When people see images like this one, The Black AmeriKKKlan Experience: Murdered While Black, they envision an enraged black painter contemplating the same fate the subject of this painting experienced for all white people.
I can’t say I wasn’t enraged when I painted in 1974 to confront the white supremacist police brutality that was being perpetrated against black men even then. I was, and justifiably so. But, because of artwork like this that conveys that rage projected by white supremacists onto black bodies, I’ve always been considered a “controversial political artist.”
My art makes white and other people uncomfortable in their denial, complacency, and complicity in the destruction of black lives. Black lives have always mattered to me and most of my art expresses that. As such, others have given me many labels over the years intended to categorize me as an artist based on its focus and content.
Showing love for my own people through my art does not translate into hatred for other racial groups. Unlike white nationalists, I don’t have the need to exterminate other racial groups to prove my love for my own.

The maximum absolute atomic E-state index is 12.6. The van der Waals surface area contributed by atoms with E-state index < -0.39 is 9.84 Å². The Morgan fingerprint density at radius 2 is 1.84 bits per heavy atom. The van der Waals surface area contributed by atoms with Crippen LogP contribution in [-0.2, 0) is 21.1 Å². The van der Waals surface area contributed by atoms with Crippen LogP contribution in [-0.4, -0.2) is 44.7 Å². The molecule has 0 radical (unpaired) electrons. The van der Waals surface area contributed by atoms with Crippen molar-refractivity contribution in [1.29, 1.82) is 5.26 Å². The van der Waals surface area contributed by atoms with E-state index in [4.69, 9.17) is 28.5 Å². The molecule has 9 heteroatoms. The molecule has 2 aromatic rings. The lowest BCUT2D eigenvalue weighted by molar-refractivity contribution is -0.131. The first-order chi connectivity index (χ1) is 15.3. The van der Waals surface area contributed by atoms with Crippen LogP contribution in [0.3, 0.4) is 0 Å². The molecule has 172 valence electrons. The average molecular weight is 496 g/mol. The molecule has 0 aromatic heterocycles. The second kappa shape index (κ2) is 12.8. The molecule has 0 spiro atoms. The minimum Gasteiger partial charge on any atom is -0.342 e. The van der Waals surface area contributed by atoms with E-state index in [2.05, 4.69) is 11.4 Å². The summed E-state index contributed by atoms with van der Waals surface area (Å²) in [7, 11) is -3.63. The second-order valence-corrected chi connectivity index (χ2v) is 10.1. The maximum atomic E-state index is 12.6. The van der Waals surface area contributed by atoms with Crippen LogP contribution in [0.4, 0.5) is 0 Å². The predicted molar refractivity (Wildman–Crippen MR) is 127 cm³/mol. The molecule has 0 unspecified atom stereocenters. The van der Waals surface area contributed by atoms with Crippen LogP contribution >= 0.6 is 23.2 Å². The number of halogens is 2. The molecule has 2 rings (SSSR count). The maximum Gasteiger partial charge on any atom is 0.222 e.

They include “Black Power Artist,” “Black Nationalist Artist,” “The Original Hip Hop Artist” and “Outsider Artist.” All reflect my status as a historical forerunner in the black activist art world as well as in the black political activist movement.
But many of these labels, typically given to me by white people, also have negative connotations. Some are meant to portray me as a dangerous, anti-American radical. It’s those labels that endanger black men who speak out against the brutality and injustices routinely perpetrated against us that lead to silencing us by incarceration and assassination. Threats have been made against me at times and had my art trashed and stolen.
I can’t let those who try to terrorize me into silence stop me. As I have since I was a teen in 1950s America and experiencing this country very differently from the way it’s portrayed in media, I must continue speak out on racism. It’s a matter of life and death for my African people group whom I dearly love.
Showing love for my own people through my art does not translate into hatred for other racial groups.
Nonetheless, many white people have not only accused me of being anti-government but of being a reverse-racist, anti-Semitic and misogynist.
It’s their response to have me afflict their comfort with my activist art aggressively confronts the vilest aspects of the global and American histories of institutional racism, misogyny, and genocide.
But confronting wrongs perpetuated under white supremacy, which our current presidential administration is continuing to do, doesn’t mean I’m seething in hatred for anyone resembling those constantly assailing us.